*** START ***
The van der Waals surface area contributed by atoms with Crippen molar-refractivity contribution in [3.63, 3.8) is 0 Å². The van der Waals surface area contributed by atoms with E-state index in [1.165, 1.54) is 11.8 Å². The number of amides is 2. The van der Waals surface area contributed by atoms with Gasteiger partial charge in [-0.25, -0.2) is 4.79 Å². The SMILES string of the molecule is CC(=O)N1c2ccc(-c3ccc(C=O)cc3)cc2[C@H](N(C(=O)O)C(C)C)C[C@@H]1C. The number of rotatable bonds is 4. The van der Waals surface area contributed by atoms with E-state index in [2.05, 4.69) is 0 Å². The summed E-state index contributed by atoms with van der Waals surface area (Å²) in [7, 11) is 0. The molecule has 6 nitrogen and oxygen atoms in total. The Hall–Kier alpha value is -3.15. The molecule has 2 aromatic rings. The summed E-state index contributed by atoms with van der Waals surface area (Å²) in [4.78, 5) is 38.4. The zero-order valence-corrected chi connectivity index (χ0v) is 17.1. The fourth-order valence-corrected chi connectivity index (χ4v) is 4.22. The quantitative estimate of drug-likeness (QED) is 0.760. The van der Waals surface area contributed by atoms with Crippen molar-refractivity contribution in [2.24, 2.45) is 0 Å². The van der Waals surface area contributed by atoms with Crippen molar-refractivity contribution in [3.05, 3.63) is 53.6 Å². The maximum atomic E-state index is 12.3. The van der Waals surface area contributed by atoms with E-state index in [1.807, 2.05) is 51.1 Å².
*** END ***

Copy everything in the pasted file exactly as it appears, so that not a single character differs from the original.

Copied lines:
The van der Waals surface area contributed by atoms with Crippen molar-refractivity contribution in [3.63, 3.8) is 0 Å². The van der Waals surface area contributed by atoms with E-state index in [1.165, 1.54) is 11.8 Å². The number of amides is 2. The van der Waals surface area contributed by atoms with Gasteiger partial charge in [-0.25, -0.2) is 4.79 Å². The SMILES string of the molecule is CC(=O)N1c2ccc(-c3ccc(C=O)cc3)cc2[C@H](N(C(=O)O)C(C)C)C[C@@H]1C. The number of rotatable bonds is 4. The van der Waals surface area contributed by atoms with E-state index in [2.05, 4.69) is 0 Å². The summed E-state index contributed by atoms with van der Waals surface area (Å²) in [7, 11) is 0. The molecule has 6 nitrogen and oxygen atoms in total. The Hall–Kier alpha value is -3.15. The molecule has 2 aromatic rings. The summed E-state index contributed by atoms with van der Waals surface area (Å²) in [4.78, 5) is 38.4. The zero-order valence-corrected chi connectivity index (χ0v) is 17.1. The fourth-order valence-corrected chi connectivity index (χ4v) is 4.22. The quantitative estimate of drug-likeness (QED) is 0.760. The van der Waals surface area contributed by atoms with Crippen molar-refractivity contribution in [2.24, 2.45) is 0 Å². The van der Waals surface area contributed by atoms with Crippen molar-refractivity contribution in [3.05, 3.63) is 53.6 Å². The maximum atomic E-state index is 12.3. The van der Waals surface area contributed by atoms with E-state index in [1.807, 2.05) is 51.1 Å².